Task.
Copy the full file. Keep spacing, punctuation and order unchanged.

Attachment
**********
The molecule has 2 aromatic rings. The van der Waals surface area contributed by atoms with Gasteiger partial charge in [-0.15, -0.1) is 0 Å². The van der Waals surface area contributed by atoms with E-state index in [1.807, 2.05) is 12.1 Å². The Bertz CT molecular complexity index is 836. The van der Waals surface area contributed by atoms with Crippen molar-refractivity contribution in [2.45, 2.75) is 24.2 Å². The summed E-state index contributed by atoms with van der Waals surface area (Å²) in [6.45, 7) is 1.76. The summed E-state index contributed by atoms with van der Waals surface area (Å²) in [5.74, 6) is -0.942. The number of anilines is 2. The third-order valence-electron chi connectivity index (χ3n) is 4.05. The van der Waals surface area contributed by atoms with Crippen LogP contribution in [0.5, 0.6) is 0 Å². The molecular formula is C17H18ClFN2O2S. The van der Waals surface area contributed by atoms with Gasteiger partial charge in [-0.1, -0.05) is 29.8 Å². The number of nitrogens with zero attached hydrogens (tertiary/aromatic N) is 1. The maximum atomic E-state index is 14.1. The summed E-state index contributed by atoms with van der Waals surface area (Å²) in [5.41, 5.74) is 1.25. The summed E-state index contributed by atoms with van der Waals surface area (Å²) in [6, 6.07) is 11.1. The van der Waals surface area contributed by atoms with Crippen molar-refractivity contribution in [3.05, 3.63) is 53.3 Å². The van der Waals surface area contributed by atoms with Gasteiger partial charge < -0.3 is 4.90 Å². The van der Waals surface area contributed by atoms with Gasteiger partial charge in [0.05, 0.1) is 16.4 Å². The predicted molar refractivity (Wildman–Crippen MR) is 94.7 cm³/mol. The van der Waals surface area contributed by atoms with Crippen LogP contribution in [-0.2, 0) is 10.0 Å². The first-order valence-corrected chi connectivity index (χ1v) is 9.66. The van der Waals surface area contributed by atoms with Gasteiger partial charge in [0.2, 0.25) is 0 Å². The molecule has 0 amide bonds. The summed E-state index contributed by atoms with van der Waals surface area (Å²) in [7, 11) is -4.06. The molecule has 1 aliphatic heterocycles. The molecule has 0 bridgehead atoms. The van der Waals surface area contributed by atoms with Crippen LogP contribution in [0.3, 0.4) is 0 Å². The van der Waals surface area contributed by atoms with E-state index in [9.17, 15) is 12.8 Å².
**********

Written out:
The molecule has 2 aromatic rings. The van der Waals surface area contributed by atoms with Gasteiger partial charge in [-0.15, -0.1) is 0 Å². The van der Waals surface area contributed by atoms with E-state index in [1.807, 2.05) is 12.1 Å². The Bertz CT molecular complexity index is 836. The van der Waals surface area contributed by atoms with Crippen molar-refractivity contribution in [2.45, 2.75) is 24.2 Å². The summed E-state index contributed by atoms with van der Waals surface area (Å²) in [6.45, 7) is 1.76. The summed E-state index contributed by atoms with van der Waals surface area (Å²) in [5.74, 6) is -0.942. The number of anilines is 2. The third-order valence-electron chi connectivity index (χ3n) is 4.05. The van der Waals surface area contributed by atoms with Crippen LogP contribution in [0.5, 0.6) is 0 Å². The molecular formula is C17H18ClFN2O2S. The van der Waals surface area contributed by atoms with Gasteiger partial charge in [-0.1, -0.05) is 29.8 Å². The number of nitrogens with zero attached hydrogens (tertiary/aromatic N) is 1. The maximum atomic E-state index is 14.1. The summed E-state index contributed by atoms with van der Waals surface area (Å²) in [5.41, 5.74) is 1.25. The summed E-state index contributed by atoms with van der Waals surface area (Å²) in [6, 6.07) is 11.1. The van der Waals surface area contributed by atoms with Crippen molar-refractivity contribution in [3.05, 3.63) is 53.3 Å². The van der Waals surface area contributed by atoms with Gasteiger partial charge < -0.3 is 4.90 Å². The van der Waals surface area contributed by atoms with Gasteiger partial charge in [0.05, 0.1) is 16.4 Å². The predicted molar refractivity (Wildman–Crippen MR) is 94.7 cm³/mol. The van der Waals surface area contributed by atoms with Crippen LogP contribution in [-0.2, 0) is 10.0 Å². The first-order valence-corrected chi connectivity index (χ1v) is 9.66. The van der Waals surface area contributed by atoms with Gasteiger partial charge in [0.2, 0.25) is 0 Å². The molecule has 0 amide bonds. The summed E-state index contributed by atoms with van der Waals surface area (Å²) in [7, 11) is -4.06. The molecule has 1 aliphatic heterocycles. The molecule has 0 bridgehead atoms. The van der Waals surface area contributed by atoms with Crippen LogP contribution in [0.3, 0.4) is 0 Å². The van der Waals surface area contributed by atoms with E-state index in [9.17, 15) is 12.8 Å².